The holidays have become a time to indulge in food and drinks across many social occasions. Over the years as portion sizes have exploded along with unhealthy recipe variations, a holiday dinner (mashed potatoes, gravy, etc.) can easily tally 3,000 calories – well over the recommended daily caloric allowance for most of us. In order to enjoy your meal without feeling terrible afterwards, we’ve gathered ten healthy tips for the hoildays. Jade, one of Precision’s nutrition coaches, says, “The key to healthy eating during the holidays is to apply tricks to not overeat without feeling deprived. There is so much tasty food on that day (and the next) that you want to be able to enjoy them without feeling guilty — and without falling too far off your current eating plan.” Here are ten healthy tips for the holidays:
- Plan your workouts – Increase your activity levels and guard them in your schedule. On the day of a big dinner, commit to fit in a workout to burn off and make room for the extra calories consumed.
- Eat normally throughout the day – Don’t skip meals to conserve calories. Eating normally will make sure you aren’t starving by dinnertime and will help avoid gorging.
- Drink lots of water – Be well hydrated before eating and you’ll find that you won’t eat as much at a big meal or party.
- Eat slowly – Chew your food thoroughly during the meal. Put your fork down and socialize—enjoy your time with others. This will ensure you don’t overeat, get bloated and feel gross afterwards.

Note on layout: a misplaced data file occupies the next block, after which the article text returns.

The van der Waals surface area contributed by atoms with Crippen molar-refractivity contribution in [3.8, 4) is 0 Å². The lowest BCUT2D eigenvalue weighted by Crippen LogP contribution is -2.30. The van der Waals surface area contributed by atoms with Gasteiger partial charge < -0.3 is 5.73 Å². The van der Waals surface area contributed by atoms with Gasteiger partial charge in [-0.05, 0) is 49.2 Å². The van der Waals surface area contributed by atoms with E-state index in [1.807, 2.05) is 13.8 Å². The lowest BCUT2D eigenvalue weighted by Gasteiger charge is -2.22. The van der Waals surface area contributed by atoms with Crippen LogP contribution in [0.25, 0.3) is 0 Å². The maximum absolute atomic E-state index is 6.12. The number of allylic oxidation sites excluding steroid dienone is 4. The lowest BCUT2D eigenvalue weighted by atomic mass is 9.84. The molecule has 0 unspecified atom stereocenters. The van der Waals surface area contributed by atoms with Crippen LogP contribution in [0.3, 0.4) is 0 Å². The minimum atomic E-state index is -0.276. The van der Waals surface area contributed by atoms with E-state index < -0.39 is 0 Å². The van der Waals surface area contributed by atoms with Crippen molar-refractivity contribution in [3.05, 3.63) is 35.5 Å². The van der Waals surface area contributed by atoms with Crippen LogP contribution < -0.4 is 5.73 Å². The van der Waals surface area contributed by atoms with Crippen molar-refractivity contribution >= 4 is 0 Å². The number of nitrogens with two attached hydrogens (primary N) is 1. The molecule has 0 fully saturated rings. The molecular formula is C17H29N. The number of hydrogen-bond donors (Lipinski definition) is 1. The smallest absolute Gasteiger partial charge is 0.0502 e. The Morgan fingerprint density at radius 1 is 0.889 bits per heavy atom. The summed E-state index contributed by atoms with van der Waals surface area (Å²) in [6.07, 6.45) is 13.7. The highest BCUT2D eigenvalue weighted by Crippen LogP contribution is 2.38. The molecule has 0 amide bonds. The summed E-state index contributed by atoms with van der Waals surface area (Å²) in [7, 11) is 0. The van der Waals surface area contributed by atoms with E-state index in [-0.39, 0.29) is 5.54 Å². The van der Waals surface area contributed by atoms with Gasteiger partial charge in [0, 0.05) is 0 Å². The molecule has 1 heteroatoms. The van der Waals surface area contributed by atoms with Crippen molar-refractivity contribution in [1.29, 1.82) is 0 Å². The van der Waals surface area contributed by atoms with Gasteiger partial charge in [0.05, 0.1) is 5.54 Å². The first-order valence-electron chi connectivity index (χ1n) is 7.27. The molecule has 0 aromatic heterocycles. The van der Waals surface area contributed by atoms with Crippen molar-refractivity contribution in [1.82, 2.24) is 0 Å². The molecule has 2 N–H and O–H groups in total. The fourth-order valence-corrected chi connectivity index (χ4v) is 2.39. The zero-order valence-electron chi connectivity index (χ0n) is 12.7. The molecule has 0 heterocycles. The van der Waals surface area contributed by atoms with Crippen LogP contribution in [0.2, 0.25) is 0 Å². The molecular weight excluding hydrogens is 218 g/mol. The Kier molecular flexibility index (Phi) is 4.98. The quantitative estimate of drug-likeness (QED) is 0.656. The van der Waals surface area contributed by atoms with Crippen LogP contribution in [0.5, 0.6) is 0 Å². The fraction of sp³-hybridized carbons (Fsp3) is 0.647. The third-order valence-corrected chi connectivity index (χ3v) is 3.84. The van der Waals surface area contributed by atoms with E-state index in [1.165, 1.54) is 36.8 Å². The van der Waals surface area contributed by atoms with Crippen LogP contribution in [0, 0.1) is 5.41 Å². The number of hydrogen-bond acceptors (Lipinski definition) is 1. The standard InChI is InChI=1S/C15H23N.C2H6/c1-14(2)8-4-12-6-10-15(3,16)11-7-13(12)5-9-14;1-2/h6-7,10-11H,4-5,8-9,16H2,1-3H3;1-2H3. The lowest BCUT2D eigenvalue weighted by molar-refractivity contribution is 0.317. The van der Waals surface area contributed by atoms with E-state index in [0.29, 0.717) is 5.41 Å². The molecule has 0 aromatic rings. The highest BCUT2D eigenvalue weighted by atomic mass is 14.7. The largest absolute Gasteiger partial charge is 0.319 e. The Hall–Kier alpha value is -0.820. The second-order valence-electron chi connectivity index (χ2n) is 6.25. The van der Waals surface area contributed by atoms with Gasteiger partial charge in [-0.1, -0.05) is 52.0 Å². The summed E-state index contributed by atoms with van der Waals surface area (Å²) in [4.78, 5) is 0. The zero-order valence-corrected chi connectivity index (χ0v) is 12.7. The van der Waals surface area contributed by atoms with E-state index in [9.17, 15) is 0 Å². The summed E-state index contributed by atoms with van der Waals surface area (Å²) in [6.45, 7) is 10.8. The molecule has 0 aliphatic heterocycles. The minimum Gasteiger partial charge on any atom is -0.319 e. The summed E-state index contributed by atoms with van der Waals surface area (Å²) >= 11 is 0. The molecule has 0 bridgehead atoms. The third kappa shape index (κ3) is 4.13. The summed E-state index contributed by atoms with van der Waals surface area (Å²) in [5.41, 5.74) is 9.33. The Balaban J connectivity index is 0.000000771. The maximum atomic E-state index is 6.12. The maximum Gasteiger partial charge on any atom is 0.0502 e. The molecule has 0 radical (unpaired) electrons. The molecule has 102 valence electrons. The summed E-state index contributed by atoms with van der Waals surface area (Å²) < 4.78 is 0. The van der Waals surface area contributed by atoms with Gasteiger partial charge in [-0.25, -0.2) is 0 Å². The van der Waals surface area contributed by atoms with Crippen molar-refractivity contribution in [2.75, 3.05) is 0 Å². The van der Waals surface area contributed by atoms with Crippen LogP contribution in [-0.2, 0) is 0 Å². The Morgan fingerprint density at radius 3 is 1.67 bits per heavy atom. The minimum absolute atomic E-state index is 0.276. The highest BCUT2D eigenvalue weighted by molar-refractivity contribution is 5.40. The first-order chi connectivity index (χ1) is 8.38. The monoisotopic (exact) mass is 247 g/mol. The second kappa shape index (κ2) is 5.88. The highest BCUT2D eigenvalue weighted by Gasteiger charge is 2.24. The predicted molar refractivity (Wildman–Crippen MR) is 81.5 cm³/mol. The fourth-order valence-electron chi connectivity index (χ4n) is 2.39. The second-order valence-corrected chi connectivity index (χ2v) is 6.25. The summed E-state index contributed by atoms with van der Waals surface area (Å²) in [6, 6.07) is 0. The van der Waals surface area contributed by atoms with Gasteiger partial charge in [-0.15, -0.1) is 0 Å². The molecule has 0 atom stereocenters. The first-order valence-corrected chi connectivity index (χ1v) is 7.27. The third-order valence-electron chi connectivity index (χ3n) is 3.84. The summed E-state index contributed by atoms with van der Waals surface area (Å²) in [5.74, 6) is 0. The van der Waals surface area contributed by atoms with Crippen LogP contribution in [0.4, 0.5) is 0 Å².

- Minimize starchy and bread-type dishes – Keep these portions small, and focus on the protein and veggie dishes.
- Go skinless – Avoid the skin of the turkey to slash some of the fat and cholesterol. Otherwise, turkey is an excellent form of protein and has less fat than most other meats.
- Make a conscious decision to limit certain foods – Be wary of the high-fat and high-sugar dishes, i.e. candied yams, mashed potatoes, stuffing, vegetable cheese ‘casseroles’ and pumpkin pie. If you’re the chef, experiment with some healthier ingredient substitutions such as milk for cream, or replace traditional recipes with healthier versions.
- Break between helpings – Wait 10-15 minutes before having a second helping to give your body a chance to register how much you’ve already eaten. You might find you don’t need that extra plate and can keep some room for dessert instead.
- Walk after dinner – Going for a walk after dinner gets blood flowing and increases digestion. A cup of peppermint tea is another soothing way to aid digestion.
- Practise portion control – Don’t feel like you have to fill your plate because it’s a special holiday. Remind yourself what a ‘normal’ serving size should be. Here’s a handy size reference guide:
- 3 oz. protein/meat = the size of deck of cards
- baked potato/yam = computer mouse
- mashed potato = lightbulb
- 1 cup veggies = baseball
- dinner roll = hockey puck
- 1 TBS butter = poker chip
Happy holiday eating, everyone.